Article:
Jupiter's ultraviolet (UV) aurorae, the most powerful and intense in the solar system, are caused by energetic electrons precipitating from the magnetosphere into the atmosphere where they excite the molecular hydrogen. Previous studies focused on case analyses and/or greater than 30-keV energy electrons. Here for the first time we provide a comprehensive evaluation of Jovian auroral electron characteristics over the entire relevant range of energies (~100 eV to ~1 MeV). The focus is on the first eight perijoves providing a coarse but complete System III view of the northern and southern auroral regions with corresponding UV observations. The latest magnetic field model JRM09 with a current sheet model is used to map Juno's magnetic foot point onto the UV images and relate the electron measurements to the UV features. We find a recurring pattern where the 3- to 30-keV electron energy flux peaks in a region just equatorward of the main emission. The region corresponds to a minimum of the electron characteristic energy (<10 keV). Its polarward edge corresponds to the equatorward edge of the main oval, which is mapped at M shells of ~51. A refined current sheet model will likely bring this boundary closer to the expected 20–30 RJ. Outside that region, the >100-keV electrons contribute to most (>~70–80%) of the total downward energy flux and the characteristic energy is usually around 100 keV or higher. We examine the UV brightness per incident energy flux as a function of characteristic energy and compare it to expectations from a model.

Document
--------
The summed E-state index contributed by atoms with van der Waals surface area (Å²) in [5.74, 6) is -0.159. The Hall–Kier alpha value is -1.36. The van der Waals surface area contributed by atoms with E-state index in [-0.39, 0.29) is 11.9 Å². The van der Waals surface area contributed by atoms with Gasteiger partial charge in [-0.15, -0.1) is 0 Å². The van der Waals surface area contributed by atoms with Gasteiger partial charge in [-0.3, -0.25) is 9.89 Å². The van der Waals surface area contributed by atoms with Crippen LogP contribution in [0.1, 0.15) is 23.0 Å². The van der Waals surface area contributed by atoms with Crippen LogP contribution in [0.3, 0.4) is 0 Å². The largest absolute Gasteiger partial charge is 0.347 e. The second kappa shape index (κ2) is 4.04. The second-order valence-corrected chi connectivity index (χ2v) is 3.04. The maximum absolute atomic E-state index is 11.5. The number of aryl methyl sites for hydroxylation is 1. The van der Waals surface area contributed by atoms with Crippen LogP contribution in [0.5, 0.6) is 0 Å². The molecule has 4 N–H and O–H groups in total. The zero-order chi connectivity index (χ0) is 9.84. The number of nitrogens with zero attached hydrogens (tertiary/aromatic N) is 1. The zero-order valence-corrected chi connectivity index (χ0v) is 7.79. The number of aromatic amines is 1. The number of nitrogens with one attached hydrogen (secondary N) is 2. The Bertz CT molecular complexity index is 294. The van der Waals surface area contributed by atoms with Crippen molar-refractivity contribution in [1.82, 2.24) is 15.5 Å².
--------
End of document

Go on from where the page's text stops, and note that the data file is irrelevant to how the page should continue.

All Science Journal Classification (ASJC) codes
- Space and Planetary Science